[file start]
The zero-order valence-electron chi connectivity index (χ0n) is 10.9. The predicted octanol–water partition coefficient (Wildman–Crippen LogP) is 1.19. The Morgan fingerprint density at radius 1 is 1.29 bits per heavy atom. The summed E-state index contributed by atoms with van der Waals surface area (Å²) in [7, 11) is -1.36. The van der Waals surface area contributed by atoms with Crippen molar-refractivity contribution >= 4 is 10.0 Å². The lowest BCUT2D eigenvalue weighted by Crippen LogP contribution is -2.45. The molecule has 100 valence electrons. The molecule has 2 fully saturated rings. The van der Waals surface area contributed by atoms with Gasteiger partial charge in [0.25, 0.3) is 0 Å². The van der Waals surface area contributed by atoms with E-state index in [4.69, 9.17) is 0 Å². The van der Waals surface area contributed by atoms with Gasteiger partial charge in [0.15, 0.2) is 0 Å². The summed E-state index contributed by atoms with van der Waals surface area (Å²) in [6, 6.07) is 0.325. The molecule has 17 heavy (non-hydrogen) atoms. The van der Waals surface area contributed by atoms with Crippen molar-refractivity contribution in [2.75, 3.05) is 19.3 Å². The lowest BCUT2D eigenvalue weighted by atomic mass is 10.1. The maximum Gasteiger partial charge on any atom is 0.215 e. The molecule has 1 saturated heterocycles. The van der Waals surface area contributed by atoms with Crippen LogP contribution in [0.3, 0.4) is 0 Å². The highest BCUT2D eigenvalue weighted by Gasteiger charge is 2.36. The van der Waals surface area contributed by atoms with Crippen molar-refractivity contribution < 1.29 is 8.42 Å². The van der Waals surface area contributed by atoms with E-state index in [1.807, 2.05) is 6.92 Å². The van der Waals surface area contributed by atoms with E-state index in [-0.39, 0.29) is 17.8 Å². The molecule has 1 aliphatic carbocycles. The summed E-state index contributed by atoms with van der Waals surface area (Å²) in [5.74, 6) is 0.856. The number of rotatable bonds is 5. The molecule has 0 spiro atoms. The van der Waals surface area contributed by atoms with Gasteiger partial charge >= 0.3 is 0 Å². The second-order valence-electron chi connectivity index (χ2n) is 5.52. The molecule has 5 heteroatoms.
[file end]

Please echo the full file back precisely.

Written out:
The zero-order valence-electron chi connectivity index (χ0n) is 10.9. The predicted octanol–water partition coefficient (Wildman–Crippen LogP) is 1.19. The Morgan fingerprint density at radius 1 is 1.29 bits per heavy atom. The summed E-state index contributed by atoms with van der Waals surface area (Å²) in [7, 11) is -1.36. The van der Waals surface area contributed by atoms with Crippen molar-refractivity contribution >= 4 is 10.0 Å². The lowest BCUT2D eigenvalue weighted by Crippen LogP contribution is -2.45. The molecule has 100 valence electrons. The molecule has 2 fully saturated rings. The van der Waals surface area contributed by atoms with Gasteiger partial charge in [0.25, 0.3) is 0 Å². The van der Waals surface area contributed by atoms with E-state index in [4.69, 9.17) is 0 Å². The van der Waals surface area contributed by atoms with Gasteiger partial charge in [0.15, 0.2) is 0 Å². The summed E-state index contributed by atoms with van der Waals surface area (Å²) in [6, 6.07) is 0.325. The molecule has 17 heavy (non-hydrogen) atoms. The van der Waals surface area contributed by atoms with Crippen molar-refractivity contribution in [2.75, 3.05) is 19.3 Å². The lowest BCUT2D eigenvalue weighted by atomic mass is 10.1. The maximum Gasteiger partial charge on any atom is 0.215 e. The molecule has 1 saturated heterocycles. The van der Waals surface area contributed by atoms with Crippen LogP contribution in [0.3, 0.4) is 0 Å². The highest BCUT2D eigenvalue weighted by Gasteiger charge is 2.36. The van der Waals surface area contributed by atoms with Crippen molar-refractivity contribution < 1.29 is 8.42 Å². The van der Waals surface area contributed by atoms with E-state index in [1.807, 2.05) is 6.92 Å². The van der Waals surface area contributed by atoms with E-state index in [-0.39, 0.29) is 17.8 Å². The molecule has 1 aliphatic carbocycles. The summed E-state index contributed by atoms with van der Waals surface area (Å²) in [5.74, 6) is 0.856. The number of rotatable bonds is 5. The molecule has 0 spiro atoms. The van der Waals surface area contributed by atoms with Gasteiger partial charge >= 0.3 is 0 Å². The second-order valence-electron chi connectivity index (χ2n) is 5.52. The molecule has 5 heteroatoms.